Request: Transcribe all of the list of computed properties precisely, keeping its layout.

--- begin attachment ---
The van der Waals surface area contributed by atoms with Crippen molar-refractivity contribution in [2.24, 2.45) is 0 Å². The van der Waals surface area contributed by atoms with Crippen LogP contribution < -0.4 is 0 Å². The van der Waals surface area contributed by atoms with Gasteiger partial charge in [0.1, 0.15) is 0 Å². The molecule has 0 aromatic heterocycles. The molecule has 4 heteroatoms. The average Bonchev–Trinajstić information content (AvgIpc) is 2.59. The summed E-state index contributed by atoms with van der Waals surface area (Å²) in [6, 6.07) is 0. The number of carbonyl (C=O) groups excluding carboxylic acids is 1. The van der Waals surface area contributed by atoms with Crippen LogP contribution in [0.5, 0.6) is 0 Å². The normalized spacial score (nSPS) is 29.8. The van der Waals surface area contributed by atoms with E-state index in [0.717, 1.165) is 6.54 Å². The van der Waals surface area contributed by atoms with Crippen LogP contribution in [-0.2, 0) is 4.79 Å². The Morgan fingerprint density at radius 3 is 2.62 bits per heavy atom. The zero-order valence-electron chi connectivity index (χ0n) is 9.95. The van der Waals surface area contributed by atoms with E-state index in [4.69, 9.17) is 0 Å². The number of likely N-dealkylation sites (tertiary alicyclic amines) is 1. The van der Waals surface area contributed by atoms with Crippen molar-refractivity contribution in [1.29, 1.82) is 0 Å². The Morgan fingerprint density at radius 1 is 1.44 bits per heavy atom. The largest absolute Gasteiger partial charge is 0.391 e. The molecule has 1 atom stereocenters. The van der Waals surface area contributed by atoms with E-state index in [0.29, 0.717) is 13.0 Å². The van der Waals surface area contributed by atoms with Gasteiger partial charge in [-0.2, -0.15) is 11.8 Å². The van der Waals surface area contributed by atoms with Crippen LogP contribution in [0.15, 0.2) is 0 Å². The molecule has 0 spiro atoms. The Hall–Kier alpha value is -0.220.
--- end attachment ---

The van der Waals surface area contributed by atoms with Crippen molar-refractivity contribution in [2.24, 2.45) is 0 Å². The van der Waals surface area contributed by atoms with Crippen LogP contribution < -0.4 is 0 Å². The van der Waals surface area contributed by atoms with Gasteiger partial charge in [0.1, 0.15) is 0 Å². The molecule has 0 aromatic heterocycles. The molecule has 4 heteroatoms. The average Bonchev–Trinajstić information content (AvgIpc) is 2.59. The summed E-state index contributed by atoms with van der Waals surface area (Å²) in [6, 6.07) is 0. The number of carbonyl (C=O) groups excluding carboxylic acids is 1. The van der Waals surface area contributed by atoms with Crippen LogP contribution in [0.5, 0.6) is 0 Å². The normalized spacial score (nSPS) is 29.8. The van der Waals surface area contributed by atoms with E-state index in [0.717, 1.165) is 6.54 Å². The van der Waals surface area contributed by atoms with Crippen LogP contribution in [-0.2, 0) is 4.79 Å². The Morgan fingerprint density at radius 3 is 2.62 bits per heavy atom. The zero-order valence-electron chi connectivity index (χ0n) is 9.95. The van der Waals surface area contributed by atoms with E-state index in [4.69, 9.17) is 0 Å². The number of likely N-dealkylation sites (tertiary alicyclic amines) is 1. The van der Waals surface area contributed by atoms with Crippen molar-refractivity contribution in [1.29, 1.82) is 0 Å². The Morgan fingerprint density at radius 1 is 1.44 bits per heavy atom. The largest absolute Gasteiger partial charge is 0.391 e. The molecule has 1 atom stereocenters. The van der Waals surface area contributed by atoms with E-state index in [0.29, 0.717) is 13.0 Å². The van der Waals surface area contributed by atoms with Gasteiger partial charge in [-0.2, -0.15) is 11.8 Å². The van der Waals surface area contributed by atoms with Crippen LogP contribution in [0.15, 0.2) is 0 Å². The molecule has 0 spiro atoms. The Hall–Kier alpha value is -0.220.